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Black Mass


Stars: Johnny Depp, Joel Edgerton, Dakota Johnson, Benedict Cumberbatch, Kevin Bacon, Jesse Plemons, Rory Cochrane, Julianne Nicholson, Juno Temple, Peter Sarsgaard, David Harbour, Adam Scott

Director: Scott Cooper

You can't take your eyes off Depp as true-life Boston mobster Whitey Bulger, but the film itself isn't a patch on such classics of the genre as The Godfather, GoodFellas or The Untouchables.

Unfolding in staccato fashion, the story begins in 1975, when Whitey, whose brother (Cumberbatch) has improbably become a state senator, is a thoroughly nasty but relatively small-time hood in Southie (South Boston), where the brothers grew up.

Also from the 'hood is FBI agent John Connolly (Edgerton) who, desperate to put an end to Mafia influence in North Boston, enters into an unholy alliance with childhood pal Whitey, whereby the latter is free to pursue his criminal activities while informing on anything he can gather about the other gangs.

Whitey uses the situation to his own advantage, ruthlessly eliminating squealers and anyone who crosses him, on the way to building an empire of crime, with Connolly becoming in effect a silent partner to Whitey's lethal ways.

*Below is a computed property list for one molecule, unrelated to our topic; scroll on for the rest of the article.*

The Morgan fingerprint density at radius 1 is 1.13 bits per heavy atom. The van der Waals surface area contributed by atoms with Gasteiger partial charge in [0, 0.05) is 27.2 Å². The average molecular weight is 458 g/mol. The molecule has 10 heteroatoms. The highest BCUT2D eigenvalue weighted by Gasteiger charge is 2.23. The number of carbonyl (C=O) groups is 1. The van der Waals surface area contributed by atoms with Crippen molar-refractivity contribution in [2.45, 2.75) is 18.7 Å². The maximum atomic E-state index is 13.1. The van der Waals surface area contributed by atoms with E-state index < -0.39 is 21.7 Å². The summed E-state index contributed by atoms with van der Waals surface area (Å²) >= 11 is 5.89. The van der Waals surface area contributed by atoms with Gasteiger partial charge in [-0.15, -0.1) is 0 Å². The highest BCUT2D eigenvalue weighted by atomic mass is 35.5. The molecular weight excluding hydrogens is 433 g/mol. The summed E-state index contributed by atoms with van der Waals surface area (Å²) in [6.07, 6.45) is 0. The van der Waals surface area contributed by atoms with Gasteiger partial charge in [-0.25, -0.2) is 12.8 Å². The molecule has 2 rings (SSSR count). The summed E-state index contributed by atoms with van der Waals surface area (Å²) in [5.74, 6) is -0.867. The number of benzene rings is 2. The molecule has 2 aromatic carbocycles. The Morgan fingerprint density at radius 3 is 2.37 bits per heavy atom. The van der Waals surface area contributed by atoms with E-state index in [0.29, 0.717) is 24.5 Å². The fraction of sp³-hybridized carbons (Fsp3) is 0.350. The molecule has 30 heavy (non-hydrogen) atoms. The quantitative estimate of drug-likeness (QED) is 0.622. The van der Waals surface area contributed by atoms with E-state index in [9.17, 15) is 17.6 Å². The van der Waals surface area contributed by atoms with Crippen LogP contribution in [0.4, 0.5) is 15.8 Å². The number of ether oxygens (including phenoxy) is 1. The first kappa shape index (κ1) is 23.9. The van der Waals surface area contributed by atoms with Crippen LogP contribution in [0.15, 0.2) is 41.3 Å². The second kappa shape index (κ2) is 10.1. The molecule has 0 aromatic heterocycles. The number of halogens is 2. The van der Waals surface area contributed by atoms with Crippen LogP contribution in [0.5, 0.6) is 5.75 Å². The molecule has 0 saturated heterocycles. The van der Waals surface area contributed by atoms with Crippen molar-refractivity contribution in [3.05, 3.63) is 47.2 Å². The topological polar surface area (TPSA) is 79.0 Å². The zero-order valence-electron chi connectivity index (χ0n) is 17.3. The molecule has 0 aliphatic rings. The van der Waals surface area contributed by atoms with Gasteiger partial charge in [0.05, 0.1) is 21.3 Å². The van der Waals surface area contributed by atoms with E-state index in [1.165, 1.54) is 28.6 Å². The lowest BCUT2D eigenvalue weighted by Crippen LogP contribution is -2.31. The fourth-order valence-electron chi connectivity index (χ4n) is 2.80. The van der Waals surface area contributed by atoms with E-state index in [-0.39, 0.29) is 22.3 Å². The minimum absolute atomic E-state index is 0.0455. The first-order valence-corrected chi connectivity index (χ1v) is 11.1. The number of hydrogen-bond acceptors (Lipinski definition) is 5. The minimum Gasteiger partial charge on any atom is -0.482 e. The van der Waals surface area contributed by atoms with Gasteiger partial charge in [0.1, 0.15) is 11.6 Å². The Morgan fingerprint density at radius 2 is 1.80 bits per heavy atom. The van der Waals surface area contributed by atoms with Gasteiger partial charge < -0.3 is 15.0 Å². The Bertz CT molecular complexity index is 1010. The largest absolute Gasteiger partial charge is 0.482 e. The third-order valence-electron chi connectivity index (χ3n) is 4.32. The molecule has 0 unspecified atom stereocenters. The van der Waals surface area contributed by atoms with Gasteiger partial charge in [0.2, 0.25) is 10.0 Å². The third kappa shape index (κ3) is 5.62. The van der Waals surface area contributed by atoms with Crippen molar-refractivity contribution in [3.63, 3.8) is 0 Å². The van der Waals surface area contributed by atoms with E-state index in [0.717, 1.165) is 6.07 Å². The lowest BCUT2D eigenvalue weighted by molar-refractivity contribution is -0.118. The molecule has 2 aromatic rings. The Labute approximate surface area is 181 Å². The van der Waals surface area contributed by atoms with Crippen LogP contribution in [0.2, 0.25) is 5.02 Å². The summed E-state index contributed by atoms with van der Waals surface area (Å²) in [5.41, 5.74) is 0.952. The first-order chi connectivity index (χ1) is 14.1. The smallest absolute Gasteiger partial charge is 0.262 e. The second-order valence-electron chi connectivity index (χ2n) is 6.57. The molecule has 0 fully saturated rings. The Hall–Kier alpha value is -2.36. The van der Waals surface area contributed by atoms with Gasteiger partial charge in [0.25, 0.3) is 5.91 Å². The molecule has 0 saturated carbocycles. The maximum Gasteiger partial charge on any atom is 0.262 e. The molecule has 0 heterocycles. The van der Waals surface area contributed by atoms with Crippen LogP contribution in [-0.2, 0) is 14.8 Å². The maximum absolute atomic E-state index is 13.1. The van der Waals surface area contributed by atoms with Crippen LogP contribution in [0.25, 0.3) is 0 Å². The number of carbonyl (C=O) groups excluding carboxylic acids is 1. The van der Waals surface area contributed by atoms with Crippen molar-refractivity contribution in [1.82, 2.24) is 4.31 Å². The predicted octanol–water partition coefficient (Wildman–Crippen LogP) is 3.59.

Full of short-fused guys on both sides of the law, the film also has a good performance from Cochrane, once of CSI Miami, as Whitey's lieutenant, making the man more than a faceless gangster. Director Cooper, however, never really establishes a narrative flow that would give the sense of an evil empire rising and falling, his film remaining a series of incidents rather than an organic whole.

Depp's performance, though, his hair drawn right back and his features reshaped, is perhaps the best of his career, and one that carries real chilling menace.

David Quinlan

USA 2015. UK Distributor: Warner Brothers. Colour by deluxe.
123 minutes. Widescreen. UK certificate: 15.

Guidance ratings (out of 3): Sex/nudity 1, Violence/Horror 2, Drugs 1, Swearing 3.

Review date: 24 Nov 2015